My father was an active conservationist in the 1960's and 1970's. At that time there were still serious proposals to log the Olympic National Park. He was particularly concerned over an effort to build a highway along the Washington coast from the northwestern-most tip of the state down to the Oregon border. This included a strip of stunningly beautiful coastline that was the only wilderness on the continental west coast.
It was argued that this highway would boost tourism and create jobs. It would be progress. But he thought that conserving a wilderness beach was more important than turning Washington's coastline into Seaside Oregon, our version of Coney Island. He figured there were already enough souvenir stands selling postcards of beautiful beaches.
He was a commercial photographer and, along with others, he hiked the beaches, camped in the rain, took pictures and gave slide shows to anyone who would stay awake to watch them. He wrote letters to lawmakers and generally made a nuisance of himself. In the end, the highway wasn't built, and if you ever get a chance to hike this wild beach along our coast I'm sure you would agree that it is a rare treasure. And, if you want souvenir stands, there are still lots of those in other places.
My father was no John Muir, he didn't neglect his family and dedicate his life to this cause and he didn't stop the highway by himself. But he added a few drops to a stream of activism that saved one small part of our natural world.
This all comes to mind because of a response to an email I sent out recently. I am the president of our small local teachers union. I am one of those union bosses you hear so much about. I encouraged our members to contact their legislators to urge them to restore some of the cuts that our school, students and teachers, have taken over the last few years.
The person responding to my email was frustrated because we really have gotten a raw deal for years. We wrote letters, we called legislators, we attended town hall meetings, we wore tee shirts, and what did it get us? Well, we haven't gotten raises; hell, we took pay cuts, we still have large classes, we took the state to court and won, and even with that nothing seems to change. So the writer asked, “Really, what was the point?” I totally get the frustration.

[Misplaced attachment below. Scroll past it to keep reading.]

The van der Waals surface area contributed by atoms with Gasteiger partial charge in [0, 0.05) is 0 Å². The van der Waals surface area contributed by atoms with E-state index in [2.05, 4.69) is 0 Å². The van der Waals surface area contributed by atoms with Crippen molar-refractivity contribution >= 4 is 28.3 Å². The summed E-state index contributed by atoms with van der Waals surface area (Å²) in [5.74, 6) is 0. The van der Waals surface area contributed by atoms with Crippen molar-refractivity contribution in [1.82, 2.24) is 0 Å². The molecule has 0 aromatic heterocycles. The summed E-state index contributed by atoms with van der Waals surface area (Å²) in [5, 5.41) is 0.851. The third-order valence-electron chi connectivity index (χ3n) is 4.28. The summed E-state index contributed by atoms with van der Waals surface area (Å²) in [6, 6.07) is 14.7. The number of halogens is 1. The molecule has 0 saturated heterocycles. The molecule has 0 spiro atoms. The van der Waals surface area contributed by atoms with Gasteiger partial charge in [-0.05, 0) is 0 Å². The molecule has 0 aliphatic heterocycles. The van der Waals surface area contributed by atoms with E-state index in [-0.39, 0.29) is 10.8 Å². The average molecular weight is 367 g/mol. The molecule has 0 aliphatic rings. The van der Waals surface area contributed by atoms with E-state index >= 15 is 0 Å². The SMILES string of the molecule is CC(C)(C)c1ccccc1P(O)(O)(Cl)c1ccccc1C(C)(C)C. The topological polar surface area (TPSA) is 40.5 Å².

But I would simply answer that without activism it would be worse, a lot worse. I would argue that without the 100,000 phone calls that our state union’s members made, we would have a governor that is even less concerned about the welfare of students and teachers than the one we do have. I would argue that without the letters and phone calls we would have health care costs that are higher than we already do. And I would argue that without educators in the field saying enough is enough, we would be faced with even more brain dead education reforms than we already are.
And I don’t think I even need to argue that without folks writing letters, making phone calls, and giving slide shows, we would have burger stands instead of stands of old growth cedars along the Washington coast.
So, are things ever going to improve, and not just get worse less quickly? I really hope that is the case but I can't be sure. But I am absolutely positive that if our side isn't heard, public education will suffer. And kids will ultimately suffer the most.
All parents give their children advice, and like most children, I didn't listen as much as I might have. But near the end of his life, my father and I were talking about a fight we were having in my small town. It had resulted in the anti-tax gang failing several school levies in a row. Our local school was hurting, kids were losing out, and it seemed like there was no light at the end of the tunnel. He simply said, "Todd, don't let the sons of bitches win." So that's why I fight, so the sons of bitches don't always win.